Speaking of tedious, this issue's "Dispel Confusion" is largely filled with very persnickety rules questions of the sort that bore to tears. Whether because of laziness or a lack of intelligence, I've always been much more of a rulings guy rather than a rules guy, so this stuff frequently baffles me. I'm especially baffled by questions that begin "Can I ...?" as if the sender felt he needed TSR's permission to introduce something into his own campaign. I suppose these are the inevitable fruits of the company's attempts to maintain tight control over all of its games and to discourage its customers from buying or making use of "inferior" supplementary materials.

Issue #18 of Polyhedron shows the continued evolution of the 'zine. Perhaps the biggest change is the inclusion of many more articles submitted by RPGA members. That's a welcome change, though the quality of those submissions seems to vary quite a bit. Over time, I suspect that, too, will change, but, for the moment, it gives the issue a much more uneven feel than some of its immediate predecessors. Nevertheless, I look forward to seeing what future issues have in store.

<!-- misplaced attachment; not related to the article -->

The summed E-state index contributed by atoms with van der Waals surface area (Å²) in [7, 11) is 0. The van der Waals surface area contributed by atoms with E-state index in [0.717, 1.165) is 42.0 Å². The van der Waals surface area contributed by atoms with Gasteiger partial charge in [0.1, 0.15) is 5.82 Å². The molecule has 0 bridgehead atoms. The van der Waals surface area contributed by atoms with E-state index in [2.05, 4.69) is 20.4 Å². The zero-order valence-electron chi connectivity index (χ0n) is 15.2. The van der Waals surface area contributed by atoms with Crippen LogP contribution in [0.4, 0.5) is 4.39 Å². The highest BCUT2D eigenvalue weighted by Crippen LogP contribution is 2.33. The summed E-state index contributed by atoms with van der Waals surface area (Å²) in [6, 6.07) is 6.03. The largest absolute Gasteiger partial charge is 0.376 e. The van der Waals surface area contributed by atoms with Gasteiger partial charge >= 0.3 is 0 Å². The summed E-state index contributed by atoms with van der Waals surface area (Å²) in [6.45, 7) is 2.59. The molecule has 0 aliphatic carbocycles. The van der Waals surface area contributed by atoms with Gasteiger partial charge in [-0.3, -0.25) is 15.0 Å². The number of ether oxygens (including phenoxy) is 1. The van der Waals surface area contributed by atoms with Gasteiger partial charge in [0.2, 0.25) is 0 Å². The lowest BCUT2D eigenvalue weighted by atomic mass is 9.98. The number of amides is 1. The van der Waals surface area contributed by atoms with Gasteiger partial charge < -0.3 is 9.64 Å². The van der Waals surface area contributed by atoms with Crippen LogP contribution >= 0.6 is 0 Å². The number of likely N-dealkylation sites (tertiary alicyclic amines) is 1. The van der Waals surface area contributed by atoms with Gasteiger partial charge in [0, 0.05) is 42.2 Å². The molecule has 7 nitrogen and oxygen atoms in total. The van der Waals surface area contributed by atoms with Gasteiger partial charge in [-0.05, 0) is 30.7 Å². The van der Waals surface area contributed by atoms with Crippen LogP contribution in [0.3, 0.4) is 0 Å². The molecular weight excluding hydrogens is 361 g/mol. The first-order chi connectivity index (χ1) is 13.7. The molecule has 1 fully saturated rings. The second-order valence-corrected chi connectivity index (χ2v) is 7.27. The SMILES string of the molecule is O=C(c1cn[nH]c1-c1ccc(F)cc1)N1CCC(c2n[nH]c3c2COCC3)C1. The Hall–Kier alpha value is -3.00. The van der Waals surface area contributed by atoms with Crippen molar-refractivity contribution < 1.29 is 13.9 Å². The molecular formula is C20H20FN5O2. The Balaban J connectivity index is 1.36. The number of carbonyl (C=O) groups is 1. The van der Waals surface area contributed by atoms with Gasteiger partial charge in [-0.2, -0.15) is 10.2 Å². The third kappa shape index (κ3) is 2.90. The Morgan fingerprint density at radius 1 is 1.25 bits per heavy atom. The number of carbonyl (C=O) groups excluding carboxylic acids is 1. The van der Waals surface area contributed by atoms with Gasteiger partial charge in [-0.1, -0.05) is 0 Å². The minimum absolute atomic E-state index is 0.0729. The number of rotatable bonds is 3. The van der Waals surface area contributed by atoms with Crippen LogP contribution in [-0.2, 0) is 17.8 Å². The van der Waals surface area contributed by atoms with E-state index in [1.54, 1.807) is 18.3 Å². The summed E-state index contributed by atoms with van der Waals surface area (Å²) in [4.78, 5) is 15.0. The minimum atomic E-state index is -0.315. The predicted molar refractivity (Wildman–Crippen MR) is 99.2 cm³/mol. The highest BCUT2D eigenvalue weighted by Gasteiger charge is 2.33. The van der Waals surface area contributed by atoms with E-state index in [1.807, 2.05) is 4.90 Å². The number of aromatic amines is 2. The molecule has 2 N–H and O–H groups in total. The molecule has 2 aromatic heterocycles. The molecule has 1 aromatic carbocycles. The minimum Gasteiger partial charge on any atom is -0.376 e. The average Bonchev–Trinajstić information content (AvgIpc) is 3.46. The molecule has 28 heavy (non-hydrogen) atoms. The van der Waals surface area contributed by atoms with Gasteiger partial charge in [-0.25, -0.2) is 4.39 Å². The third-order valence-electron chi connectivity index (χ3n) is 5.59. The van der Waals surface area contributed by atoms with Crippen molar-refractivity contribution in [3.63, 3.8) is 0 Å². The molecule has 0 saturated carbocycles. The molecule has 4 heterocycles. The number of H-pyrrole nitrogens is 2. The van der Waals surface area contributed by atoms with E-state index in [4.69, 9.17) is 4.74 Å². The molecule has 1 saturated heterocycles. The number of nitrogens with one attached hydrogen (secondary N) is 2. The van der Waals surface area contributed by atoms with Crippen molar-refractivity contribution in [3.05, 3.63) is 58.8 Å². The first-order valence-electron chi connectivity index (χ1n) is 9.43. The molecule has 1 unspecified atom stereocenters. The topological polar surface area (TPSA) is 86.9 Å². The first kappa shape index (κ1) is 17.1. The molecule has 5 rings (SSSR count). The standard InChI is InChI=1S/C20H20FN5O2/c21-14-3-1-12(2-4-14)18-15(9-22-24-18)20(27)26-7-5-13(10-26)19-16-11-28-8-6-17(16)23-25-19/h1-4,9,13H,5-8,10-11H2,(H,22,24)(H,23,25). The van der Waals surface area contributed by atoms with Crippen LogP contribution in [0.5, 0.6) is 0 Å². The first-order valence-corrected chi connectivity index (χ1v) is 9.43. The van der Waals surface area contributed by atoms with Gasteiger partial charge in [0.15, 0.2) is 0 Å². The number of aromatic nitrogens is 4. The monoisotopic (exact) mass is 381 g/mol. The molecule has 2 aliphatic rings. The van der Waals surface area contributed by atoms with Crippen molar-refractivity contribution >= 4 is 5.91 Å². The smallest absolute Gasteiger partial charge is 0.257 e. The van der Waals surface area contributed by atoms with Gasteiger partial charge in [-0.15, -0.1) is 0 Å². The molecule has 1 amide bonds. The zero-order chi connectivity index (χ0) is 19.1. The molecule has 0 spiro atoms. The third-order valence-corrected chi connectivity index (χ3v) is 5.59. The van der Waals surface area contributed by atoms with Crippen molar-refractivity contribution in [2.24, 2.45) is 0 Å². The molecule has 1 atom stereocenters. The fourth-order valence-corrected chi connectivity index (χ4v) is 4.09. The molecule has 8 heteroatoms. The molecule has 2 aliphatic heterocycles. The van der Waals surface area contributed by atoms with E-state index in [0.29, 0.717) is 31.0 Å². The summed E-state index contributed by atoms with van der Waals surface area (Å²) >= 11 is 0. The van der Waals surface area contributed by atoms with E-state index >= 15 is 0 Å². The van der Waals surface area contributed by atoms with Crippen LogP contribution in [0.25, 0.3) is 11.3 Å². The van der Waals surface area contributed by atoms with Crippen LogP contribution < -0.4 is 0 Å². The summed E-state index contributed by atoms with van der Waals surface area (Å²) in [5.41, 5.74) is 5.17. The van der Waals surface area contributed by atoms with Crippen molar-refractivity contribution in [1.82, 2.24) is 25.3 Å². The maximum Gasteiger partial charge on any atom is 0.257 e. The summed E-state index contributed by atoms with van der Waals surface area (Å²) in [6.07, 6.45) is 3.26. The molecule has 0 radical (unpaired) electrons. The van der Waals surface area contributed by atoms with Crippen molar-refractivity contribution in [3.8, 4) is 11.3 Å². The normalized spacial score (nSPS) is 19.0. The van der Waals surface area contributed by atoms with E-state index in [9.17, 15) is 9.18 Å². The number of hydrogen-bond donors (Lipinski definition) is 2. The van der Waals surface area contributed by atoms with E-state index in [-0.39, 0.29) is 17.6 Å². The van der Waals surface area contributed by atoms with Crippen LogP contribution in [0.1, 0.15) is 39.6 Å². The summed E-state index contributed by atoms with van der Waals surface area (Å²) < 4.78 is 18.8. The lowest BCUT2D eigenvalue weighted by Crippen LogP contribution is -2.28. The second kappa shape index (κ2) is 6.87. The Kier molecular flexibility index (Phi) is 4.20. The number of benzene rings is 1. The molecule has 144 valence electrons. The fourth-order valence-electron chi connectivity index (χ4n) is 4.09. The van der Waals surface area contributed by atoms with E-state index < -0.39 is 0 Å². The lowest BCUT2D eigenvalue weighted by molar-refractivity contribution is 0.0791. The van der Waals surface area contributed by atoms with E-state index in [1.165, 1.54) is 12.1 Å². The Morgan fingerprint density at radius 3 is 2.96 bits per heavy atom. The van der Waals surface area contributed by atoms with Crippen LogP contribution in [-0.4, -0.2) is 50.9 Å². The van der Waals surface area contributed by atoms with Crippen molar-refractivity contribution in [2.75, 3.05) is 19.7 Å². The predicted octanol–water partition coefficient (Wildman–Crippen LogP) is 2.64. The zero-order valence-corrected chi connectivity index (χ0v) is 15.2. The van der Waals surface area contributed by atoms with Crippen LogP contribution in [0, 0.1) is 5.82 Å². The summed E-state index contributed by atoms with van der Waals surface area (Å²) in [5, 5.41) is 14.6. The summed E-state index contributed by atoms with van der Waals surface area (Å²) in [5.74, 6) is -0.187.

1. Sad news. Just heard that James M Ward passed away. https://www.enworld.org/threads/d-d-luminary-jim-drawmij-ward-passes.703205/

    1. Very sad indeed. Was a genuinely nice guy who loved to tell good stories about early TSR.

    2. Met him at a con, was a teenager. had my 2nd ed gamma world box set in hand, said to him Mr Ward i love Gamma World.

      not expecting him to ask me a question in return, he asked "what do you like about it?"

      haha i blurted out "everything!". He smiled and chuckled.

      DEP Mr Ward and thank you for your works

  2. I wonder if this Delsenora is the same one from the 2e PHB's example of combat.

  3. Now that's a fun little nugget to ponder. Google tells me there was also a Spellfire card called Delsenora. At the very least somebody, or several somebodies, connected to TSR liked the name.

    1. That was one of the ultra-rare chase cards in first edition, which I remember mostly because one of the few packs of that game I bought included her. Promptly sold her off. The proceeds paid for my copy of the Birthright boxed set IIRC.